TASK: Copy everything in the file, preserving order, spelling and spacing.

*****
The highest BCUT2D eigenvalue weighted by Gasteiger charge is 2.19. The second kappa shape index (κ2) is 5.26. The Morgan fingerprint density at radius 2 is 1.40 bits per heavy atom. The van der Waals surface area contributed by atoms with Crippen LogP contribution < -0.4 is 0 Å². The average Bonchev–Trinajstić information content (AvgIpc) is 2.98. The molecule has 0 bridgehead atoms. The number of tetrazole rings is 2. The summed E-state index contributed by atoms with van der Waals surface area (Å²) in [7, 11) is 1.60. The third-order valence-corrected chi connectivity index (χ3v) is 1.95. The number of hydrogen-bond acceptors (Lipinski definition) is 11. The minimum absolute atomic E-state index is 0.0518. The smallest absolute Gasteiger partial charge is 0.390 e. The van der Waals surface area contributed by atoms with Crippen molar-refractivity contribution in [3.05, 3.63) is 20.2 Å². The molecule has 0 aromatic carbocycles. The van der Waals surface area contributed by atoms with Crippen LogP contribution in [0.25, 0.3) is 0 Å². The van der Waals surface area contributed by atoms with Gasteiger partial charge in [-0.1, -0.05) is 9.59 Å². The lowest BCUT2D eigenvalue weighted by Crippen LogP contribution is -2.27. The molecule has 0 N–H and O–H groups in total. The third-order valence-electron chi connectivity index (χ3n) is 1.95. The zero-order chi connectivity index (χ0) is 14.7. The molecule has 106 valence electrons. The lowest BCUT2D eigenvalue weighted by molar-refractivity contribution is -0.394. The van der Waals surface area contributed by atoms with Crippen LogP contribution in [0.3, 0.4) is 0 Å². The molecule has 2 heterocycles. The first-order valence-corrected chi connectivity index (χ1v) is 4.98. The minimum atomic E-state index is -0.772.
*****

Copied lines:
The highest BCUT2D eigenvalue weighted by Gasteiger charge is 2.19. The second kappa shape index (κ2) is 5.26. The Morgan fingerprint density at radius 2 is 1.40 bits per heavy atom. The van der Waals surface area contributed by atoms with Crippen LogP contribution < -0.4 is 0 Å². The average Bonchev–Trinajstić information content (AvgIpc) is 2.98. The molecule has 0 bridgehead atoms. The number of tetrazole rings is 2. The summed E-state index contributed by atoms with van der Waals surface area (Å²) in [7, 11) is 1.60. The third-order valence-corrected chi connectivity index (χ3v) is 1.95. The number of hydrogen-bond acceptors (Lipinski definition) is 11. The minimum absolute atomic E-state index is 0.0518. The smallest absolute Gasteiger partial charge is 0.390 e. The van der Waals surface area contributed by atoms with Crippen molar-refractivity contribution in [3.05, 3.63) is 20.2 Å². The molecule has 0 aromatic carbocycles. The van der Waals surface area contributed by atoms with Crippen LogP contribution in [0.25, 0.3) is 0 Å². The van der Waals surface area contributed by atoms with Gasteiger partial charge in [-0.1, -0.05) is 9.59 Å². The lowest BCUT2D eigenvalue weighted by Crippen LogP contribution is -2.27. The molecule has 0 N–H and O–H groups in total. The third-order valence-electron chi connectivity index (χ3n) is 1.95. The zero-order chi connectivity index (χ0) is 14.7. The molecule has 106 valence electrons. The lowest BCUT2D eigenvalue weighted by molar-refractivity contribution is -0.394. The van der Waals surface area contributed by atoms with Crippen LogP contribution in [0.3, 0.4) is 0 Å². The molecule has 2 heterocycles. The first-order valence-corrected chi connectivity index (χ1v) is 4.98. The minimum atomic E-state index is -0.772.